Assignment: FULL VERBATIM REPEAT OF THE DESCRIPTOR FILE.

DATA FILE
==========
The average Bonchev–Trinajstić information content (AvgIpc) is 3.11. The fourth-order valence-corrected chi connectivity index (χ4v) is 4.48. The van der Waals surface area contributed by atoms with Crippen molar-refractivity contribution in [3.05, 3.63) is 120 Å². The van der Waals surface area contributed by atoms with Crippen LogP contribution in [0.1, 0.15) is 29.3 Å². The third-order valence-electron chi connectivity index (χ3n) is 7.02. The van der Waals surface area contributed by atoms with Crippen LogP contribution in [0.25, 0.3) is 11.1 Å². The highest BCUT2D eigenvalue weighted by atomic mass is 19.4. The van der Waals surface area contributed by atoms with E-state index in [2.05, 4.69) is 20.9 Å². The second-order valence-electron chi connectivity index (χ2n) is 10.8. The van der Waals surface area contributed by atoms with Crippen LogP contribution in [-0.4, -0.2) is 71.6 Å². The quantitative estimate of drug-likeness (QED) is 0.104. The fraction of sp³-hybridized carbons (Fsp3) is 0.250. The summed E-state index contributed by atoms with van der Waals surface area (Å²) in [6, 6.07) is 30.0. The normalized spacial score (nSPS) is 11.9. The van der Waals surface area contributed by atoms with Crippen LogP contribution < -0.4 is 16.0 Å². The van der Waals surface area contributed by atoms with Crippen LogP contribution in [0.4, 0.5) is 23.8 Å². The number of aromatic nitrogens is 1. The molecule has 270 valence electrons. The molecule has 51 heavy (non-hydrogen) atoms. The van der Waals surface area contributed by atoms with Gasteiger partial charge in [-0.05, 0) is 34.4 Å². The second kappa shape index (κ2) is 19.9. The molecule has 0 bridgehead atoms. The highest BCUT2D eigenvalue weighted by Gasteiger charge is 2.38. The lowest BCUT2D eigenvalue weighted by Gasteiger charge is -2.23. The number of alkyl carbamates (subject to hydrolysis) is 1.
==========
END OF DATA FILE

The average Bonchev–Trinajstić information content (AvgIpc) is 3.11. The fourth-order valence-corrected chi connectivity index (χ4v) is 4.48. The van der Waals surface area contributed by atoms with Crippen molar-refractivity contribution in [3.05, 3.63) is 120 Å². The van der Waals surface area contributed by atoms with Crippen LogP contribution in [0.1, 0.15) is 29.3 Å². The third-order valence-electron chi connectivity index (χ3n) is 7.02. The van der Waals surface area contributed by atoms with Crippen LogP contribution in [0.25, 0.3) is 11.1 Å². The highest BCUT2D eigenvalue weighted by atomic mass is 19.4. The van der Waals surface area contributed by atoms with E-state index in [2.05, 4.69) is 20.9 Å². The second-order valence-electron chi connectivity index (χ2n) is 10.8. The van der Waals surface area contributed by atoms with Crippen LogP contribution in [-0.4, -0.2) is 71.6 Å². The quantitative estimate of drug-likeness (QED) is 0.104. The fraction of sp³-hybridized carbons (Fsp3) is 0.250. The summed E-state index contributed by atoms with van der Waals surface area (Å²) in [6, 6.07) is 30.0. The normalized spacial score (nSPS) is 11.9. The van der Waals surface area contributed by atoms with Crippen LogP contribution < -0.4 is 16.0 Å². The van der Waals surface area contributed by atoms with Crippen LogP contribution in [0.4, 0.5) is 23.8 Å². The number of aromatic nitrogens is 1. The molecule has 270 valence electrons. The molecule has 51 heavy (non-hydrogen) atoms. The van der Waals surface area contributed by atoms with Gasteiger partial charge in [-0.05, 0) is 34.4 Å². The second kappa shape index (κ2) is 19.9. The molecule has 0 bridgehead atoms. The highest BCUT2D eigenvalue weighted by Gasteiger charge is 2.38. The lowest BCUT2D eigenvalue weighted by Gasteiger charge is -2.23. The number of alkyl carbamates (subject to hydrolysis) is 1.